Christine Li 30:25
Rita, I am transfixed just listening to you, and so grateful for you coming back on the show and giving us this masterclass here already. And I've been very quiet. But that's because you are such a pro and so generous with just the wisdom and your kindness to anyone who might be struggling or curious about what is going on, with the back and forth and the dieting and the negative feelings that really seemed to just be connected with the whole concept of food eating dieting, diets and weight. And I have a couple of questions. I have notes all over the place on this little whiteboard that I have in front of me. I wish I had had it cleared before we we did this interview, but I will continue. The first thought I had was when you mentioned limiting beliefs. And I and I thought that was really an important concept. And my mind immediately went to Well, of course, we have limiting beliefs because we're kind of stuck with food. And I'm sure you've talked about this before and heard this question before, but we're constantly coming up against our impulses are cravings, the need for food, the absence of food, the struggle with food and that limit? Or that those limitations seem to be constant? So can you coach us through that and help us maybe figure out a way through that, that we can rely on another thought or another way of thinking about these limiting thoughts that we have about food and our our ability to relate to it?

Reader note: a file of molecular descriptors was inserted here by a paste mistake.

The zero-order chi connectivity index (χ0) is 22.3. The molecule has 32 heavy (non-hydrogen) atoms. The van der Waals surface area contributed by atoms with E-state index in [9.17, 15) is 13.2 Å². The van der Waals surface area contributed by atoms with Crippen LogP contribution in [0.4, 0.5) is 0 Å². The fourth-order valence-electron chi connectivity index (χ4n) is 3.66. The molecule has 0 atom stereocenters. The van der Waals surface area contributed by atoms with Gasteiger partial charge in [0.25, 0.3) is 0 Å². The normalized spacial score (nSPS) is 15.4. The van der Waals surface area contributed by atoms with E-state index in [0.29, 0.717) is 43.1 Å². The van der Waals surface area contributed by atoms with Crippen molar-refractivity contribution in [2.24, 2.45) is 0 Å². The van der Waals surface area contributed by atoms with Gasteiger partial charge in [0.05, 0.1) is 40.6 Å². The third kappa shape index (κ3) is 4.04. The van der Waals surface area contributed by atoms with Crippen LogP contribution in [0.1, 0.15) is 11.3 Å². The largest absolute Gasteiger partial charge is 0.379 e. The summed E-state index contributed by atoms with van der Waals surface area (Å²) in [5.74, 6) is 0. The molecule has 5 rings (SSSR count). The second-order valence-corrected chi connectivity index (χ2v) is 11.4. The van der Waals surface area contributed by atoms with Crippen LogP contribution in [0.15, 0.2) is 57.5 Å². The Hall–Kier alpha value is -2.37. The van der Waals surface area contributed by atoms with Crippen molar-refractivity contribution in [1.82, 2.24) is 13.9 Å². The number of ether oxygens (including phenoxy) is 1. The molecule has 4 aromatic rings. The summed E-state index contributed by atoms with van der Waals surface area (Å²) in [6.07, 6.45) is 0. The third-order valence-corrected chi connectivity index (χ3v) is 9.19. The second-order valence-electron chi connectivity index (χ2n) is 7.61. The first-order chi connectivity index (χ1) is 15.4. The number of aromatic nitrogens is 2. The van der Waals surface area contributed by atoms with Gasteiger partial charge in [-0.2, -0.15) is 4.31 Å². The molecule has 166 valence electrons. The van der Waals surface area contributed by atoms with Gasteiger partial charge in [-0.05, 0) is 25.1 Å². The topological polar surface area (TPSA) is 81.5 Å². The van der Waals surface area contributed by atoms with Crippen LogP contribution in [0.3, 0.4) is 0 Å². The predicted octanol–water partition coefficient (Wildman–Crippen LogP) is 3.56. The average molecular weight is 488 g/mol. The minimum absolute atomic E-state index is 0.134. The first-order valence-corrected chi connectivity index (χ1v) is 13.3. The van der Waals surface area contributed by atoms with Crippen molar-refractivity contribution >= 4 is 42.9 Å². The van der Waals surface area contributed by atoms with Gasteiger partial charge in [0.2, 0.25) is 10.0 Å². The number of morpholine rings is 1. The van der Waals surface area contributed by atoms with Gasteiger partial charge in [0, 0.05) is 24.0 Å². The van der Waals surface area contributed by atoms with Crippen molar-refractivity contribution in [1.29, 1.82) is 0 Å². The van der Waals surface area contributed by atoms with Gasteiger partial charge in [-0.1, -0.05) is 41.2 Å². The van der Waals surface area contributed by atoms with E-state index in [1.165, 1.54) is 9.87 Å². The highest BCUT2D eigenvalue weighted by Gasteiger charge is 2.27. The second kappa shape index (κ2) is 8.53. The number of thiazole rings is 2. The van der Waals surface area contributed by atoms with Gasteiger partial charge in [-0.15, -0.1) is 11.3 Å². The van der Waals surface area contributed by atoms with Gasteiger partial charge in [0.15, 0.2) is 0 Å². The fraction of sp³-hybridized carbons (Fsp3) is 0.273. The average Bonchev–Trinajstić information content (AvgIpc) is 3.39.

Rita Black 32:17